Top stories last wild caribou in the lower 48 glowing brains and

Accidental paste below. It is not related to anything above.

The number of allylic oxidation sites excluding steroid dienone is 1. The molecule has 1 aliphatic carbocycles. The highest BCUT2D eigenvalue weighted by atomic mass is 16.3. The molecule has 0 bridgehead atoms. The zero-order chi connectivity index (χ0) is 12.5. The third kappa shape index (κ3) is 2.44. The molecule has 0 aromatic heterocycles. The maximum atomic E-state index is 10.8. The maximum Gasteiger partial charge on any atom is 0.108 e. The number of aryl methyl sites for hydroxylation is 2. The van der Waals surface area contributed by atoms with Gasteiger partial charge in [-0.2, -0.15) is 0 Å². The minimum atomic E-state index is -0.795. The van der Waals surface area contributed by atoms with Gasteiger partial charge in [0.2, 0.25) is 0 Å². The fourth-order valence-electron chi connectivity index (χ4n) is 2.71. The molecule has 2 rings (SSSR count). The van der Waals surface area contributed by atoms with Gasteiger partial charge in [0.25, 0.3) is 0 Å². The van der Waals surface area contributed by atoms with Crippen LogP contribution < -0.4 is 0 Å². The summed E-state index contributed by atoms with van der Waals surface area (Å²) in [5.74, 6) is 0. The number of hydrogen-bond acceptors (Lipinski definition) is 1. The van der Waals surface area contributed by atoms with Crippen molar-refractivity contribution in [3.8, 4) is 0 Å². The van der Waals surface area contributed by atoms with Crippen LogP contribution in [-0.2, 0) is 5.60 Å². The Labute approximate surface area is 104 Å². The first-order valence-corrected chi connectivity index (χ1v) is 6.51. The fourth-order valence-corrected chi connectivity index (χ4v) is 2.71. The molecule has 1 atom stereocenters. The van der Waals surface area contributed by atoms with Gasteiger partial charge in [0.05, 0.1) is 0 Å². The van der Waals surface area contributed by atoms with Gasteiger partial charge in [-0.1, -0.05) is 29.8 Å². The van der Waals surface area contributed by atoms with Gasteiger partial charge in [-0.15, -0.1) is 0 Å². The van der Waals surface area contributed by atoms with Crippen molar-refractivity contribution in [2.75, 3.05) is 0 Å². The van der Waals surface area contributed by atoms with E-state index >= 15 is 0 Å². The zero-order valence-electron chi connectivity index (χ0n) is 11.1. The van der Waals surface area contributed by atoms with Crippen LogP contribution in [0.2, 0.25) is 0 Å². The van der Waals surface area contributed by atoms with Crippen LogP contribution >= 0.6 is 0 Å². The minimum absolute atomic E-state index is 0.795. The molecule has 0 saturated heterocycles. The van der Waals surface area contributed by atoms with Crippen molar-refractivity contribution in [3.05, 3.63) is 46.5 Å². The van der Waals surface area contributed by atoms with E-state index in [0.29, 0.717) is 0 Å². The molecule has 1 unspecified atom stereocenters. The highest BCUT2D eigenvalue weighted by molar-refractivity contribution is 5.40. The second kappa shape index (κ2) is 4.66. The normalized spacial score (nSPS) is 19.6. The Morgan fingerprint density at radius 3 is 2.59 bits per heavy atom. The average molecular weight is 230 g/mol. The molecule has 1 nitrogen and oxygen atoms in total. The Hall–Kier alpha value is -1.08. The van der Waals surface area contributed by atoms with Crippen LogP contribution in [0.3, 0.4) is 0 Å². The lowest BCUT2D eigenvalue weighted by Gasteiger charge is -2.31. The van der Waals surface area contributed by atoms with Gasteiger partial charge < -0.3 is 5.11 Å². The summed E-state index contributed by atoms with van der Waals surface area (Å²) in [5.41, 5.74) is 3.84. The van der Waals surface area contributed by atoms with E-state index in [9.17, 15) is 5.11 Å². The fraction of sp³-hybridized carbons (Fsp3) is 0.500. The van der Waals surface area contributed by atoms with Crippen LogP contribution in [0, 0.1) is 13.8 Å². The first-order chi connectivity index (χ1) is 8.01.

first_img Country * Afghanistan Aland Islands Albania Algeria Andorra Angola Anguilla Antarctica Antigua and Barbuda Argentina Armenia Aruba Australia Austria Azerbaijan Bahamas Bahrain Bangladesh Barbados Belarus Belgium Belize Benin Bermuda Bhutan Bolivia, Plurinational State of Bonaire, Sint Eustatius and Saba Bosnia and Herzegovina Botswana Bouvet Island Brazil British Indian Ocean Territory Brunei Darussalam Bulgaria Burkina Faso Burundi Cambodia Cameroon Canada Cape Verde Cayman Islands Central African Republic Chad Chile China Christmas Island Cocos (Keeling) Islands Colombia Comoros Congo Congo, the Democratic Republic of the Cook Islands Costa Rica Cote d’Ivoire Croatia Cuba Curaçao Cyprus Czech Republic Denmark Djibouti Dominica Dominican Republic Ecuador Egypt El Salvador Equatorial Guinea Eritrea Estonia Ethiopia Falkland Islands (Malvinas) Faroe Islands Fiji Finland France French Guiana French Polynesia French Southern Territories Gabon Gambia Georgia Germany Ghana Gibraltar Greece Greenland Grenada Guadeloupe Guatemala Guernsey Guinea Guinea-Bissau Guyana Haiti Heard Island and McDonald Islands Holy See (Vatican City State) Honduras Hungary Iceland India Indonesia Iran, Islamic Republic of Iraq Ireland Isle of Man Israel Italy Jamaica Japan Jersey Jordan Kazakhstan Kenya Kiribati Korea, Democratic People’s Republic of Korea, Republic of Kuwait Kyrgyzstan Lao People’s Democratic Republic Latvia Lebanon Lesotho Liberia Libyan Arab Jamahiriya Liechtenstein Lithuania Luxembourg Macao Macedonia, the former Yugoslav Republic of Madagascar Malawi Malaysia Maldives Mali Malta Martinique Mauritania Mauritius Mayotte Mexico Moldova, Republic of Monaco Mongolia Montenegro Montserrat Morocco Mozambique Myanmar Namibia Nauru Nepal Netherlands New Caledonia New Zealand Nicaragua Niger Nigeria Niue Norfolk Island Norway Oman Pakistan Palestine Panama Papua New Guinea Paraguay Peru Philippines Pitcairn Poland Portugal Qatar Reunion Romania Russian Federation Rwanda Saint Barthélemy Saint Helena, Ascension and Tristan da Cunha Saint Kitts and Nevis Saint Lucia Saint Martin (French part) Saint Pierre and Miquelon Saint Vincent and the Grenadines Samoa San Marino Sao Tome and Principe Saudi Arabia Senegal Serbia Seychelles Sierra Leone Singapore Sint Maarten (Dutch part) Slovakia Slovenia Solomon Islands Somalia South Africa South Georgia and the South Sandwich Islands South Sudan Spain Sri Lanka Sudan Suriname Svalbard and Jan Mayen Swaziland Sweden Switzerland Syrian Arab Republic Taiwan Tajikistan Tanzania, United Republic of Thailand Timor-Leste Togo Tokelau Tonga Trinidad and Tobago Tunisia Turkey Turkmenistan Turks and Caicos Islands Tuvalu Uganda Ukraine United Arab Emirates United Kingdom United States Uruguay Uzbekistan Vanuatu Venezuela, Bolivarian Republic of Vietnam Virgin Islands, British Wallis and Futuna Western Sahara Yemen Zambia Zimbabwe Top stories: last wild caribou in the lower 48, glowing brains, and ancient fossils under threat By Alex FoxJan. 18, 2019 , 5:15 PM Email The contiguous United States just lost its last wild caribouThe last caribou known to inhabit the contiguous United States has been removed from the wild. This week, a team of biologists working for the Canadian province of British Columbia captured the caribou—a female—in the Selkirk Mountains just north of the U.S.-Canada border. They then moved it to a captive rearing pen near Revelstoke as part of a controversial, last-ditch effort to preserve highly endangered herds.Microscope captures intricate images of glowing brains at record speed (left to right): DAVID MOSKOWITZ; GAO ET AL./SCIENCE 2019; Bob Wick/BLM Click to view the privacy policy. Required fields are indicated by an asterisk (*) Sign up for our daily newsletter Get more great content like this delivered right to you! Country Expansion microscopy allows scientists to label individual neurons and trace their thinnest tendrils to chart their connections. But the process takes an excruciatingly long time, and it can “burn out” the fluorescent labels. Now, researchers have come up with a new method that can image an entire fly brain in exquisite detail in just 62.5 hours.Scientists sue to protect Utah monument—and fossils that could rewrite Earth’s historyThousands of fossils pepper Bears Ears National Monument, a sweep of buttes and badlands in southwestern Utah whose rich paleontological and archaeological record persuaded former President Barack Obama to designate the area a national monument. But in December 2017, President Donald Trump slashed its size by 85%, prompting the typically apolitical Society for Vertebrate Paleontology to sue—along with environmentalists, archaeologists, outdoor companies, and five Native American tribes. Paleontologists fear a ruling against them would have devastating consequences for Bears Ears, just as they are starting to uncover fossils there that could rewrite Earth’s early history.The bacteria in your gut may reveal your true ageThe billions of bacteria that call your gut home may regulate everything from your ability to digest food to how your immune system functions. But scientists know very little of how that system, known as the microbiome, changes over time—or even what a “normal” one looks like. Now, researchers studying the gut bacteria of thousands of people around the globe have come to one conclusion: The microbiome is a surprisingly accurate biological clock, able to predict the age of most people within years.How hagfish launch slime missiles that swell 10,000 times in sizeWhen a hagfish runs into a hungry shark, the eellike creature squirts out a dollop of goo that—in just a few tenths of a second—expands into a slimy mess 10,000 times its original size, choking the shark and chasing it away. Now, a new study suggests hagfish can’t take all the credit for this gooey defense. Motions in seawater might be the reason the slime can spread into a large cloud so quickly.last_img read more